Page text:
Updated: April 4, 2013 6:20AM
With several businesses lining up to offer video gambling, Oak Lawn officials want to look at the possibility of limiting a key ingredient in the mix — liquor.
This past week, trustees narrowly approved a liquor license for a new business, Stella’s, that plans to offer video gambling, but some officials are concerned that Oak Lawn is opening the floodgates to having many businesses offering the gambling.
Stella’s will be allowed to serve only beer and wine and will offer light appetizers, according to Gary Leff, chief executive of Laredo Hospitality Ventures. Speaking to the village board at Tuesday’s meeting, Leff estimated that the business could generate $40,000 annually in tax revenue for the village.
The Des Plaines-based company is trying to roll out small cafes under the names Maxine’s, Shelby’s and Stella’s in the Chicago suburbs. In Oak Lawn, Stella’s would be located in State Road Plaza, 87th Street and Ridgeland Avenue, in a space that has been vacant for more than a year.
Mayor Dave Heilmann cast the deciding vote on the liquor license for Stella’s, with trustees Alex Olejniczak (2nd), Tom Duhig (4th) and Tom Phelan (6th) voting against it. They raised concerns about the number of new businesses serving alcohol and offering gambling and the potential impact on Oak Lawn’s existing bars and restaurants.
“How many more gaming establishments are we going to have in Oak Lawn?” Duhig said. “Are we going to get 10 of them? It’s a big concern. I’m trying to protect what we’ve got. What’s our limit? What’s our maximum?”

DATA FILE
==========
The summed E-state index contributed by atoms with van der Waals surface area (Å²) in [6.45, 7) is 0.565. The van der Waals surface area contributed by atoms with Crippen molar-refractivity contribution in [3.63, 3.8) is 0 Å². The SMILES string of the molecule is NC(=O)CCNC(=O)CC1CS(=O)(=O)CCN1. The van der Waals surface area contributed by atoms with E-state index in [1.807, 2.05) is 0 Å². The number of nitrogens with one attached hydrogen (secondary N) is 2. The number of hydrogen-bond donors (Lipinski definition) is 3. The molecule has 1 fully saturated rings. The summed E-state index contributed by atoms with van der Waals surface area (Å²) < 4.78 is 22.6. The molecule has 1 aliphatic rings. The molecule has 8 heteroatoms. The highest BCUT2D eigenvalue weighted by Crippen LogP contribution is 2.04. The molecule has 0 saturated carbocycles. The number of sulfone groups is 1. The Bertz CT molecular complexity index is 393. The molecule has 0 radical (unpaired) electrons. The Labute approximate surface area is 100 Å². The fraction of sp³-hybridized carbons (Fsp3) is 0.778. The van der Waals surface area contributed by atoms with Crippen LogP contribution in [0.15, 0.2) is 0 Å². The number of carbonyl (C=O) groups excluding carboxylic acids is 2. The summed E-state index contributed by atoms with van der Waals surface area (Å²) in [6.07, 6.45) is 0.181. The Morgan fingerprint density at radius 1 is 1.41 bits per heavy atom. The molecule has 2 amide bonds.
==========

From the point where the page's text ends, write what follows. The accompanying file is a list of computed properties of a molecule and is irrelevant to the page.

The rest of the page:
Olejniczak said the village initially supported video gambling to give existing businesses another revenue source during a tough economy.
Any business that has a pour-liquor license can apply to the state for up to five video gambling machines, Illinois Gaming Board spokesman Gene O’Shea said. The board has approved 955 locations statewide, and machines are running in more than 650, he said.
Along with Stella’s, 15 other businesses in Oak Lawn have asked the gaming board to let them offer video gambling, village manager Larry Deetjen said, adding that almost all are existing businesses. Trustees agreed that the liquor license classifications should be discussed when all come up for renewal this month.
“Maybe it’s time to decide how many liquor licenses we want to allow,” Heilmann said.
Phelan raised concerns about providing more gambling opportunities in the village.
“This is about real world money,” he said. “People will win, but people will lose.”
Trustee Carol Quinlan (5th) disagreed, saying the village isn’t responsible for regulating people’s gambling habits.
“It’s not our business to tell people, ‘don’t lose your money,’” she said.
Trustee Cyndy Trautsch said if Oak Lawn turned down Stella’s liquor license request, the cafe likely would open in an adjacent town.